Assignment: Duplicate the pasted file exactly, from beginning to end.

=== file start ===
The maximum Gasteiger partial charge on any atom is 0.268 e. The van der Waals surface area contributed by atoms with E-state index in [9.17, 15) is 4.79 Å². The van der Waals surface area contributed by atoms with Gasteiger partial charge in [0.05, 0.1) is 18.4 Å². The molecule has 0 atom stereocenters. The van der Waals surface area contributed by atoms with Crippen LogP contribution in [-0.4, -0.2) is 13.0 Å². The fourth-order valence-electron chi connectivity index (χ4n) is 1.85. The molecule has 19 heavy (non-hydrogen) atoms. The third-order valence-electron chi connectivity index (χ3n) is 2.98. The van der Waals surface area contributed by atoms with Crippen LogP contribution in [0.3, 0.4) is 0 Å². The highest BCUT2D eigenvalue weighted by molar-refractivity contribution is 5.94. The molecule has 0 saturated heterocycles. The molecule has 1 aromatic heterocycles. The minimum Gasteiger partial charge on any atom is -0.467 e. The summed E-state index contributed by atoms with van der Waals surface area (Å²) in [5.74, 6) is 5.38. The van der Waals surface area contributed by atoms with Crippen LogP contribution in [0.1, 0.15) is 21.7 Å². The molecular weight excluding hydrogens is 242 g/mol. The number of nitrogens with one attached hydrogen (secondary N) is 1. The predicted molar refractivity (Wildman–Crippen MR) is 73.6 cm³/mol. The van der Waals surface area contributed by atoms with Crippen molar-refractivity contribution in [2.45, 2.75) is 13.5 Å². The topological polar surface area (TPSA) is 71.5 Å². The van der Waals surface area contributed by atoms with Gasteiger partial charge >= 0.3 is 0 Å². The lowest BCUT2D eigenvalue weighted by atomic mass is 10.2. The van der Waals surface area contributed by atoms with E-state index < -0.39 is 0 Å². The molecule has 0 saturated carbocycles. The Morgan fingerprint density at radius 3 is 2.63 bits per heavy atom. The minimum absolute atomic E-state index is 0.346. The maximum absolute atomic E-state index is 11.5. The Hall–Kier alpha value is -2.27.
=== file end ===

The maximum Gasteiger partial charge on any atom is 0.268 e. The van der Waals surface area contributed by atoms with E-state index in [9.17, 15) is 4.79 Å². The van der Waals surface area contributed by atoms with Gasteiger partial charge in [0.05, 0.1) is 18.4 Å². The molecule has 0 atom stereocenters. The van der Waals surface area contributed by atoms with Crippen LogP contribution in [-0.4, -0.2) is 13.0 Å². The fourth-order valence-electron chi connectivity index (χ4n) is 1.85. The molecule has 19 heavy (non-hydrogen) atoms. The third-order valence-electron chi connectivity index (χ3n) is 2.98. The van der Waals surface area contributed by atoms with Crippen LogP contribution in [0.3, 0.4) is 0 Å². The highest BCUT2D eigenvalue weighted by molar-refractivity contribution is 5.94. The molecule has 0 saturated heterocycles. The molecule has 1 aromatic heterocycles. The minimum Gasteiger partial charge on any atom is -0.467 e. The summed E-state index contributed by atoms with van der Waals surface area (Å²) in [5.74, 6) is 5.38. The van der Waals surface area contributed by atoms with Crippen LogP contribution in [0.1, 0.15) is 21.7 Å². The molecular weight excluding hydrogens is 242 g/mol. The number of nitrogens with one attached hydrogen (secondary N) is 1. The predicted molar refractivity (Wildman–Crippen MR) is 73.6 cm³/mol. The van der Waals surface area contributed by atoms with Crippen molar-refractivity contribution in [2.45, 2.75) is 13.5 Å². The topological polar surface area (TPSA) is 71.5 Å². The van der Waals surface area contributed by atoms with Gasteiger partial charge >= 0.3 is 0 Å². The lowest BCUT2D eigenvalue weighted by atomic mass is 10.2. The van der Waals surface area contributed by atoms with E-state index < -0.39 is 0 Å². The molecule has 0 saturated carbocycles. The Morgan fingerprint density at radius 3 is 2.63 bits per heavy atom. The minimum absolute atomic E-state index is 0.346. The maximum absolute atomic E-state index is 11.5. The Hall–Kier alpha value is -2.27.